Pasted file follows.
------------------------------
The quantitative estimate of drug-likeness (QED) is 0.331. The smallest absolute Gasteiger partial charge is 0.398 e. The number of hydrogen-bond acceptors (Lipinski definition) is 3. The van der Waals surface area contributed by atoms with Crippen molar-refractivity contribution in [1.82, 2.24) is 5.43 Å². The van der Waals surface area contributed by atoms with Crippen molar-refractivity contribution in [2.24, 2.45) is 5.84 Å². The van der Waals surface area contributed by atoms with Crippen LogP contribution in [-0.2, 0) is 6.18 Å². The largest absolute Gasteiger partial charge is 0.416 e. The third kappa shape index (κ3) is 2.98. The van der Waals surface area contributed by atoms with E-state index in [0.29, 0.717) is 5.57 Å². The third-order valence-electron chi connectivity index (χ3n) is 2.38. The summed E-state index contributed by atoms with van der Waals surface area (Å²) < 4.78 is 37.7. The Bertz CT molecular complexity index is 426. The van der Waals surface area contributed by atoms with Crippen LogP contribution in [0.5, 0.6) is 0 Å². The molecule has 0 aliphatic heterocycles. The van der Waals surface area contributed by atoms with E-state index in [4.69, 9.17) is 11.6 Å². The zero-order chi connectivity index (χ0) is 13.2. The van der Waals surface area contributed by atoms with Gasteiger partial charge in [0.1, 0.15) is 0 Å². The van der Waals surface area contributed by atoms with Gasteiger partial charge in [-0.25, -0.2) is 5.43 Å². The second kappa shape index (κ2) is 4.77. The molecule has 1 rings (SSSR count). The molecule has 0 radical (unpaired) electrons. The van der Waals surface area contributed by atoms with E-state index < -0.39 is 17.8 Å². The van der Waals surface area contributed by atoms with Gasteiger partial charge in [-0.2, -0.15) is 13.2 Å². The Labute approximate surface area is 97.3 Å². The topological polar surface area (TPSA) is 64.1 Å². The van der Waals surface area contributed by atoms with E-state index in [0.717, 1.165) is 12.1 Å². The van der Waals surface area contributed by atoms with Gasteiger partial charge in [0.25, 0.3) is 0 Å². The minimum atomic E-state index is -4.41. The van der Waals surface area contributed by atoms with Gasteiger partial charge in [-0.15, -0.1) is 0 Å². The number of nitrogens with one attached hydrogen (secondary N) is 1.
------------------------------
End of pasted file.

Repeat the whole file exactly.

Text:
The quantitative estimate of drug-likeness (QED) is 0.331. The smallest absolute Gasteiger partial charge is 0.398 e. The number of hydrogen-bond acceptors (Lipinski definition) is 3. The van der Waals surface area contributed by atoms with Crippen molar-refractivity contribution in [1.82, 2.24) is 5.43 Å². The van der Waals surface area contributed by atoms with Crippen molar-refractivity contribution in [2.24, 2.45) is 5.84 Å². The van der Waals surface area contributed by atoms with Crippen LogP contribution in [-0.2, 0) is 6.18 Å². The largest absolute Gasteiger partial charge is 0.416 e. The third kappa shape index (κ3) is 2.98. The van der Waals surface area contributed by atoms with E-state index in [0.29, 0.717) is 5.57 Å². The third-order valence-electron chi connectivity index (χ3n) is 2.38. The summed E-state index contributed by atoms with van der Waals surface area (Å²) < 4.78 is 37.7. The Bertz CT molecular complexity index is 426. The van der Waals surface area contributed by atoms with Crippen LogP contribution in [0.5, 0.6) is 0 Å². The molecule has 0 aliphatic heterocycles. The van der Waals surface area contributed by atoms with E-state index in [4.69, 9.17) is 11.6 Å². The zero-order chi connectivity index (χ0) is 13.2. The van der Waals surface area contributed by atoms with Gasteiger partial charge in [0.1, 0.15) is 0 Å². The van der Waals surface area contributed by atoms with Gasteiger partial charge in [-0.25, -0.2) is 5.43 Å². The second kappa shape index (κ2) is 4.77. The molecule has 1 rings (SSSR count). The molecule has 0 radical (unpaired) electrons. The van der Waals surface area contributed by atoms with E-state index < -0.39 is 17.8 Å². The van der Waals surface area contributed by atoms with Gasteiger partial charge in [-0.2, -0.15) is 13.2 Å². The Labute approximate surface area is 97.3 Å². The topological polar surface area (TPSA) is 64.1 Å². The van der Waals surface area contributed by atoms with E-state index in [0.717, 1.165) is 12.1 Å². The van der Waals surface area contributed by atoms with Gasteiger partial charge in [0.25, 0.3) is 0 Å². The minimum atomic E-state index is -4.41. The van der Waals surface area contributed by atoms with Gasteiger partial charge in [-0.15, -0.1) is 0 Å². The number of nitrogens with one attached hydrogen (secondary N) is 1.